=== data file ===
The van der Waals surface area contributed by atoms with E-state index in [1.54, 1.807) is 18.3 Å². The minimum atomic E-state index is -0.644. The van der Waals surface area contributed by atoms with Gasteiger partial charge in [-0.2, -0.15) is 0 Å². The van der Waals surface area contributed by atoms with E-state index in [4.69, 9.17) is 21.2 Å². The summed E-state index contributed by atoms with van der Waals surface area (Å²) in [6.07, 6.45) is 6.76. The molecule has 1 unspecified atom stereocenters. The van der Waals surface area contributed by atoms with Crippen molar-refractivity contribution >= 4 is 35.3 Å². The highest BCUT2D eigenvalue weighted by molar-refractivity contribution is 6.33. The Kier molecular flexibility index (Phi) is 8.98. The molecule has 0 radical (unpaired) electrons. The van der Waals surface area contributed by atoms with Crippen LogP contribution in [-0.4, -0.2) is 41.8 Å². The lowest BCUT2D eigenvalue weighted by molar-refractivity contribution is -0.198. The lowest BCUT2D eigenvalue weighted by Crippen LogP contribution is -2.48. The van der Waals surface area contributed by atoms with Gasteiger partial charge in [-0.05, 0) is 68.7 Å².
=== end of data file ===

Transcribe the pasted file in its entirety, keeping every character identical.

The van der Waals surface area contributed by atoms with E-state index in [1.54, 1.807) is 18.3 Å². The minimum atomic E-state index is -0.644. The van der Waals surface area contributed by atoms with Gasteiger partial charge in [-0.2, -0.15) is 0 Å². The van der Waals surface area contributed by atoms with E-state index in [4.69, 9.17) is 21.2 Å². The summed E-state index contributed by atoms with van der Waals surface area (Å²) in [6.07, 6.45) is 6.76. The molecule has 1 unspecified atom stereocenters. The van der Waals surface area contributed by atoms with Crippen molar-refractivity contribution >= 4 is 35.3 Å². The highest BCUT2D eigenvalue weighted by molar-refractivity contribution is 6.33. The Kier molecular flexibility index (Phi) is 8.98. The molecule has 0 radical (unpaired) electrons. The van der Waals surface area contributed by atoms with Crippen LogP contribution in [-0.4, -0.2) is 41.8 Å². The lowest BCUT2D eigenvalue weighted by molar-refractivity contribution is -0.198. The lowest BCUT2D eigenvalue weighted by Crippen LogP contribution is -2.48. The van der Waals surface area contributed by atoms with Gasteiger partial charge in [-0.05, 0) is 68.7 Å².